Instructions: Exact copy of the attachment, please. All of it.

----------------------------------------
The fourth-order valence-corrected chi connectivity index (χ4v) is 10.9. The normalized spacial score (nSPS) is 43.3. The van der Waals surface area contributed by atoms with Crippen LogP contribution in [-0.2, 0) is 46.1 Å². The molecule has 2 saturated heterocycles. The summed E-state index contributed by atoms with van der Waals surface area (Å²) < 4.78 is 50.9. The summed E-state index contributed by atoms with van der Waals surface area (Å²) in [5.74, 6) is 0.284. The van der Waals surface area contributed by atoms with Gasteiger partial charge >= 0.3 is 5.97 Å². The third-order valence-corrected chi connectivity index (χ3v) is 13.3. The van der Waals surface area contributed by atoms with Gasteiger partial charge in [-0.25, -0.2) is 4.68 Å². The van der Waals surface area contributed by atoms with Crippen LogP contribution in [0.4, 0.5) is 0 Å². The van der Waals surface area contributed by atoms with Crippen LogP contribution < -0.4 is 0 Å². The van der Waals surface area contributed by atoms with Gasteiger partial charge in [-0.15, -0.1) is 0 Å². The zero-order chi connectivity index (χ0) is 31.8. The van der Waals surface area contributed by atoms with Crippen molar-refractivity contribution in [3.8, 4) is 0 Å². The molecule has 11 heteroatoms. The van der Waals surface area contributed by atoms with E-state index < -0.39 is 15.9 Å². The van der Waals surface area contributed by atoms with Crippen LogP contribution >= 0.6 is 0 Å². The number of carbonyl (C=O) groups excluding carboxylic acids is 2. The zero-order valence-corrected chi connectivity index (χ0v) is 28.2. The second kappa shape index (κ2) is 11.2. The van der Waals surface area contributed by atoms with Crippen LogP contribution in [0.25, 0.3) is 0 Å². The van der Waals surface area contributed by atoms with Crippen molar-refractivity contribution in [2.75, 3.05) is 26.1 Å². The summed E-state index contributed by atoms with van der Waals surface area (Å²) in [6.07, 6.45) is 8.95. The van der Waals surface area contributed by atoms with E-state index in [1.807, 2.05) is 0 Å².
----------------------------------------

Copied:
The fourth-order valence-corrected chi connectivity index (χ4v) is 10.9. The normalized spacial score (nSPS) is 43.3. The van der Waals surface area contributed by atoms with Crippen LogP contribution in [-0.2, 0) is 46.1 Å². The molecule has 2 saturated heterocycles. The summed E-state index contributed by atoms with van der Waals surface area (Å²) < 4.78 is 50.9. The summed E-state index contributed by atoms with van der Waals surface area (Å²) in [5.74, 6) is 0.284. The van der Waals surface area contributed by atoms with Gasteiger partial charge >= 0.3 is 5.97 Å². The third-order valence-corrected chi connectivity index (χ3v) is 13.3. The van der Waals surface area contributed by atoms with Gasteiger partial charge in [-0.25, -0.2) is 4.68 Å². The van der Waals surface area contributed by atoms with Crippen LogP contribution in [0.4, 0.5) is 0 Å². The van der Waals surface area contributed by atoms with Crippen LogP contribution < -0.4 is 0 Å². The van der Waals surface area contributed by atoms with Gasteiger partial charge in [-0.15, -0.1) is 0 Å². The zero-order chi connectivity index (χ0) is 31.8. The van der Waals surface area contributed by atoms with Crippen molar-refractivity contribution in [3.8, 4) is 0 Å². The molecule has 11 heteroatoms. The van der Waals surface area contributed by atoms with E-state index < -0.39 is 15.9 Å². The van der Waals surface area contributed by atoms with Crippen LogP contribution >= 0.6 is 0 Å². The number of carbonyl (C=O) groups excluding carboxylic acids is 2. The zero-order valence-corrected chi connectivity index (χ0v) is 28.2. The second kappa shape index (κ2) is 11.2. The van der Waals surface area contributed by atoms with Crippen LogP contribution in [0.25, 0.3) is 0 Å². The van der Waals surface area contributed by atoms with Crippen molar-refractivity contribution in [2.75, 3.05) is 26.1 Å². The summed E-state index contributed by atoms with van der Waals surface area (Å²) in [6.07, 6.45) is 8.95. The van der Waals surface area contributed by atoms with E-state index in [1.807, 2.05) is 0 Å².